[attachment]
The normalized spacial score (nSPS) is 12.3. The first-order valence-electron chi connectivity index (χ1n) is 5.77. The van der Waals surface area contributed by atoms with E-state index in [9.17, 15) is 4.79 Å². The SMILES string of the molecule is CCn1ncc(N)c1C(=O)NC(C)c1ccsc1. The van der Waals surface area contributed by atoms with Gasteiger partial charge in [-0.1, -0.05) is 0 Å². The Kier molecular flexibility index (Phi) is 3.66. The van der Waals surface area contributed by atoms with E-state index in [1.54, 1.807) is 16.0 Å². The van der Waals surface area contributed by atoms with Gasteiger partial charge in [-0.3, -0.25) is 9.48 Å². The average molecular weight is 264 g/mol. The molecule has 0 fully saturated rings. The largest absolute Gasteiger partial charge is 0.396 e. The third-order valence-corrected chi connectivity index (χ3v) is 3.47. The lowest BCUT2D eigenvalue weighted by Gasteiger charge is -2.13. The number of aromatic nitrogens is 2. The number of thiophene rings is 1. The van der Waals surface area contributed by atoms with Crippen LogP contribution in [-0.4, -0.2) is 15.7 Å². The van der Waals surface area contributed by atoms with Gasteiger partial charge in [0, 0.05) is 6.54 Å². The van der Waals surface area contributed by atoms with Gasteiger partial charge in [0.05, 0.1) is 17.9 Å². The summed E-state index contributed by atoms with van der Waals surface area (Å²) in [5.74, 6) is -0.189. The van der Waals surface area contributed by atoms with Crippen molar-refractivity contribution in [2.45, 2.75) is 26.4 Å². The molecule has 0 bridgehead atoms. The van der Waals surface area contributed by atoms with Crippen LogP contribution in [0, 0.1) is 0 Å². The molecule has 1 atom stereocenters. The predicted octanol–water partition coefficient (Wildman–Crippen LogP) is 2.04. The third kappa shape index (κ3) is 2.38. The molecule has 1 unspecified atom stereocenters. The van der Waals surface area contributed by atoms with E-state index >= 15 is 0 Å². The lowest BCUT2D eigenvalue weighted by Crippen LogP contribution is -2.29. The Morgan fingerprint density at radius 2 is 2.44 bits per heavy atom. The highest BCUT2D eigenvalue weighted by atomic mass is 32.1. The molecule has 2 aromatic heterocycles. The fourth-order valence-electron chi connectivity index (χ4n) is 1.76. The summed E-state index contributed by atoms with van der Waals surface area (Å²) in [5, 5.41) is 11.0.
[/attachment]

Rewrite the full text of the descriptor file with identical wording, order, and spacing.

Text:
The normalized spacial score (nSPS) is 12.3. The first-order valence-electron chi connectivity index (χ1n) is 5.77. The van der Waals surface area contributed by atoms with E-state index in [9.17, 15) is 4.79 Å². The SMILES string of the molecule is CCn1ncc(N)c1C(=O)NC(C)c1ccsc1. The van der Waals surface area contributed by atoms with Gasteiger partial charge in [-0.1, -0.05) is 0 Å². The Kier molecular flexibility index (Phi) is 3.66. The van der Waals surface area contributed by atoms with E-state index in [1.54, 1.807) is 16.0 Å². The van der Waals surface area contributed by atoms with Gasteiger partial charge in [-0.3, -0.25) is 9.48 Å². The average molecular weight is 264 g/mol. The molecule has 0 fully saturated rings. The largest absolute Gasteiger partial charge is 0.396 e. The third-order valence-corrected chi connectivity index (χ3v) is 3.47. The lowest BCUT2D eigenvalue weighted by Gasteiger charge is -2.13. The number of aromatic nitrogens is 2. The number of thiophene rings is 1. The van der Waals surface area contributed by atoms with Crippen LogP contribution in [-0.4, -0.2) is 15.7 Å². The van der Waals surface area contributed by atoms with Gasteiger partial charge in [0, 0.05) is 6.54 Å². The van der Waals surface area contributed by atoms with Gasteiger partial charge in [0.05, 0.1) is 17.9 Å². The summed E-state index contributed by atoms with van der Waals surface area (Å²) in [5.74, 6) is -0.189. The van der Waals surface area contributed by atoms with Crippen molar-refractivity contribution in [2.45, 2.75) is 26.4 Å². The molecule has 0 bridgehead atoms. The van der Waals surface area contributed by atoms with Crippen LogP contribution in [0, 0.1) is 0 Å². The molecule has 1 atom stereocenters. The predicted octanol–water partition coefficient (Wildman–Crippen LogP) is 2.04. The third kappa shape index (κ3) is 2.38. The molecule has 1 unspecified atom stereocenters. The van der Waals surface area contributed by atoms with E-state index >= 15 is 0 Å². The lowest BCUT2D eigenvalue weighted by Crippen LogP contribution is -2.29. The Morgan fingerprint density at radius 2 is 2.44 bits per heavy atom. The highest BCUT2D eigenvalue weighted by atomic mass is 32.1. The molecule has 2 aromatic heterocycles. The fourth-order valence-electron chi connectivity index (χ4n) is 1.76. The summed E-state index contributed by atoms with van der Waals surface area (Å²) in [5, 5.41) is 11.0.